Jul-25-20  sudoplatov: Stockfish prefers Qb1 or Qb2 or Qa4 to Qxd7. (I didn't get Qxd7 either; I couldn't solve this one.) After 31.Qxd7 Rxd7 32.Rd7, Stockfish prefers to defend with 32...Rb8 and if 33.Rcc7, then 33...Bb5 perhaps followed by 34.Rxg7+ Qxg7, 35.Rxg7+ Kxg7 where White has about a Pawn advantage (2 Knights vs 1 Rook) but Black has the a-Pawn. The point of Bb5 is to stop Nxe5 while there are still Rooks on the board.
Jul-25-20  Brenin: I got it, after a few minutes thought, though after 32 ... Rd8 I planned 33 Ra7, hitting the B on a6, rather than Re7; I think it also works, e.g. 33 ... Ra8 34 Re7. Black's 33 ... Be2 was pointless: Qa2 or Qb3 would have given better chances, though the game was probably lost by then.
Jul-25-20  Walter Glattke: Tal plays Qxd7 here, but Botwinnik style was Qc6, I think, that will win for white, too. Combination play or position play. 31.Qc6 Qe6 32.Nd2 Kh8 33.f3 h5 34.Nb3 Be2 35.Kf2 Bd3 36.Qb6 Nxa5 - why not here?
Jul-25-20  Brenin: <Walter Glattke>: In your 'Botvinnik' line, 34 Nb3 allows 34 ... Qxb3 35 Rxd7 Rxd7 36 Qxd7 (36 Qxa8+ Kh7 37 Qxa6 Qxa3 is no better) Qxa3 37 Rc7 Rg8, and White has nothing better than the draw by 38 Nf7+ Kh7 39 Ng5+ Kh8. How about Nb1-c3-d5 instead? It's slow, but what can Black do to free himself?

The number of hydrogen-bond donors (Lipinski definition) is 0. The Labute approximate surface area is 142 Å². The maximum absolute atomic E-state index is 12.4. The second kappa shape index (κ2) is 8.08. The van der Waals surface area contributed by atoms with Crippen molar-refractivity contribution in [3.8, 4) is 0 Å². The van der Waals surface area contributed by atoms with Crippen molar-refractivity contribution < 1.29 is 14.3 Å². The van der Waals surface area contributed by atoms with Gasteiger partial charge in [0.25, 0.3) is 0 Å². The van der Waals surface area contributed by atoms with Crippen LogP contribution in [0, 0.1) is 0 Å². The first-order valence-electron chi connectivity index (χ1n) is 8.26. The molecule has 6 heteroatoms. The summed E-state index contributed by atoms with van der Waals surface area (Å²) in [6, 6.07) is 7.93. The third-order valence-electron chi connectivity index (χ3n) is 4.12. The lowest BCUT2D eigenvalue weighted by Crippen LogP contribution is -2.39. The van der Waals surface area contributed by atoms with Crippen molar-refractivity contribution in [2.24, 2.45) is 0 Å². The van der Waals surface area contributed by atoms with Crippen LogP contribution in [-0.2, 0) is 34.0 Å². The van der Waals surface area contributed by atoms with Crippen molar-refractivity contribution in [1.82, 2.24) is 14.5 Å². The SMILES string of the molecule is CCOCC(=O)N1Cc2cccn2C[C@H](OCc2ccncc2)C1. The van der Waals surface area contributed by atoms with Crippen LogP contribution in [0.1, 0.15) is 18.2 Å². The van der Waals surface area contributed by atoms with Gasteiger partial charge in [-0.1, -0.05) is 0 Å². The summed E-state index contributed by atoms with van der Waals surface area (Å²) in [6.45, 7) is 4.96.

Jul-25-20  agb2002: White has a bishop and a knight for the bishop pair and a pawn.

Black threatens Bxb5.

White can recover the pawn with 31.Qxa5 but after 31... Be2 32.Qc3 Bxf3 33.Qxf3 the pressure on Black's position seems to have diminished somewhat.

That threat and the possibility of doubling rooks on the seventh rank lead to ponder over 31.Qxd7 Rxd7 32.Rxd7:

A) 32... Kh8 33.Rcc7

A.1) 33... Bf6 34.Nf7+ Kg7 35.N7g5+ Kh8 36.Rh7+ Qxh7 37.Rxh7+ Kg8 38.Rxh6 + - [2N vs b].

A.2) 33... Bf8 34.Nf7+ Kg7 35.N7g5+ Kf6 (35... Kh8 36.Rh7+ as above) 36.Nh7+ wins decisive material (36... Kxe6 37.Re7+ Bxe7 38.Rxe7#).

B) 32... Qe6 33.Rcc7 Rg8 34.Nf7 (threatens Nfg5+) 34... Qb3 35.Bf8 Rxf8 (35... Bxf8 36.Nfg5+ Kh8 37.Rh7#) 36.Nfg5+

B.1) 36... hxg5 37.Rxg7+ Kh8 (37... Kh6 38.Rh7#) 38.Rh7+ Kg8 39.Rcg7#.

B.2) 36... Kg8 37.Rxg7+ Kh8 38.Rh7+ Kg8 39.Rcg7#.

B.3) 36... Kh8 37.Rxg7, with the double threat Rh7+ and mate next, and Nh4-Nxg6+, looks winning.